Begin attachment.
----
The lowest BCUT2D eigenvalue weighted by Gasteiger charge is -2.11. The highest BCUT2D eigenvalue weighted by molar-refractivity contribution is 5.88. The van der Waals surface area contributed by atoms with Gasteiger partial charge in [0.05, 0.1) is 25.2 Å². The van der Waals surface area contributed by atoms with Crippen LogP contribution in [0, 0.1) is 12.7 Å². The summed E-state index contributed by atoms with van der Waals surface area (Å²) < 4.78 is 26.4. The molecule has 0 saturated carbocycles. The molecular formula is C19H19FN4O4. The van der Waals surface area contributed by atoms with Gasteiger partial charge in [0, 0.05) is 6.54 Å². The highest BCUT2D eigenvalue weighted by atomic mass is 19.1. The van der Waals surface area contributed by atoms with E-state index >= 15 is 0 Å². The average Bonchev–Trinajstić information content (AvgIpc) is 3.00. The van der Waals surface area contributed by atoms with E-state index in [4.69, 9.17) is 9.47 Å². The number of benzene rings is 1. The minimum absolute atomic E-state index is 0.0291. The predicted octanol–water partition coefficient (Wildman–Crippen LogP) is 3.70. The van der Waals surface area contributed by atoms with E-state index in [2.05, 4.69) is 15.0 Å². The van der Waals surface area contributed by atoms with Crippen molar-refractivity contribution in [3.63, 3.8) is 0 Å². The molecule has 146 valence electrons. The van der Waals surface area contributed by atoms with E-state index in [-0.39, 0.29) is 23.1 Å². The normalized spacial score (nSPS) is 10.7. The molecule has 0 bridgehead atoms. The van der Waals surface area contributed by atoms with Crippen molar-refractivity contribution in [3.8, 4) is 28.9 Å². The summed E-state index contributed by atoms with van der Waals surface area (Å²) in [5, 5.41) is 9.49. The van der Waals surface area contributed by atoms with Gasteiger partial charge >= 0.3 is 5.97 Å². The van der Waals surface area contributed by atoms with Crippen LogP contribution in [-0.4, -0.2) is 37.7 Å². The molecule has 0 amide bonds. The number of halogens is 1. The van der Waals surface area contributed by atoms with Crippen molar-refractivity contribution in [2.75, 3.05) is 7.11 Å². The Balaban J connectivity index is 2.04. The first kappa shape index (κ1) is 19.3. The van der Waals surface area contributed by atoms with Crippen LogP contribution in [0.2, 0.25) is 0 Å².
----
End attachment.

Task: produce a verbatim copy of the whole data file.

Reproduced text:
The lowest BCUT2D eigenvalue weighted by Gasteiger charge is -2.11. The highest BCUT2D eigenvalue weighted by molar-refractivity contribution is 5.88. The van der Waals surface area contributed by atoms with Gasteiger partial charge in [0.05, 0.1) is 25.2 Å². The van der Waals surface area contributed by atoms with Crippen LogP contribution in [0, 0.1) is 12.7 Å². The summed E-state index contributed by atoms with van der Waals surface area (Å²) < 4.78 is 26.4. The molecule has 0 saturated carbocycles. The molecular formula is C19H19FN4O4. The van der Waals surface area contributed by atoms with Gasteiger partial charge in [0, 0.05) is 6.54 Å². The highest BCUT2D eigenvalue weighted by atomic mass is 19.1. The van der Waals surface area contributed by atoms with E-state index >= 15 is 0 Å². The average Bonchev–Trinajstić information content (AvgIpc) is 3.00. The van der Waals surface area contributed by atoms with E-state index in [4.69, 9.17) is 9.47 Å². The number of benzene rings is 1. The minimum absolute atomic E-state index is 0.0291. The predicted octanol–water partition coefficient (Wildman–Crippen LogP) is 3.70. The van der Waals surface area contributed by atoms with E-state index in [2.05, 4.69) is 15.0 Å². The van der Waals surface area contributed by atoms with Crippen molar-refractivity contribution in [3.63, 3.8) is 0 Å². The molecule has 146 valence electrons. The van der Waals surface area contributed by atoms with E-state index in [-0.39, 0.29) is 23.1 Å². The normalized spacial score (nSPS) is 10.7. The molecule has 0 bridgehead atoms. The van der Waals surface area contributed by atoms with Crippen molar-refractivity contribution in [3.8, 4) is 28.9 Å². The summed E-state index contributed by atoms with van der Waals surface area (Å²) in [5, 5.41) is 9.49. The van der Waals surface area contributed by atoms with Gasteiger partial charge >= 0.3 is 5.97 Å². The van der Waals surface area contributed by atoms with Crippen LogP contribution in [-0.4, -0.2) is 37.7 Å². The molecule has 0 amide bonds. The number of halogens is 1. The van der Waals surface area contributed by atoms with Crippen molar-refractivity contribution in [2.75, 3.05) is 7.11 Å². The Balaban J connectivity index is 2.04. The first kappa shape index (κ1) is 19.3. The van der Waals surface area contributed by atoms with Crippen LogP contribution in [0.2, 0.25) is 0 Å².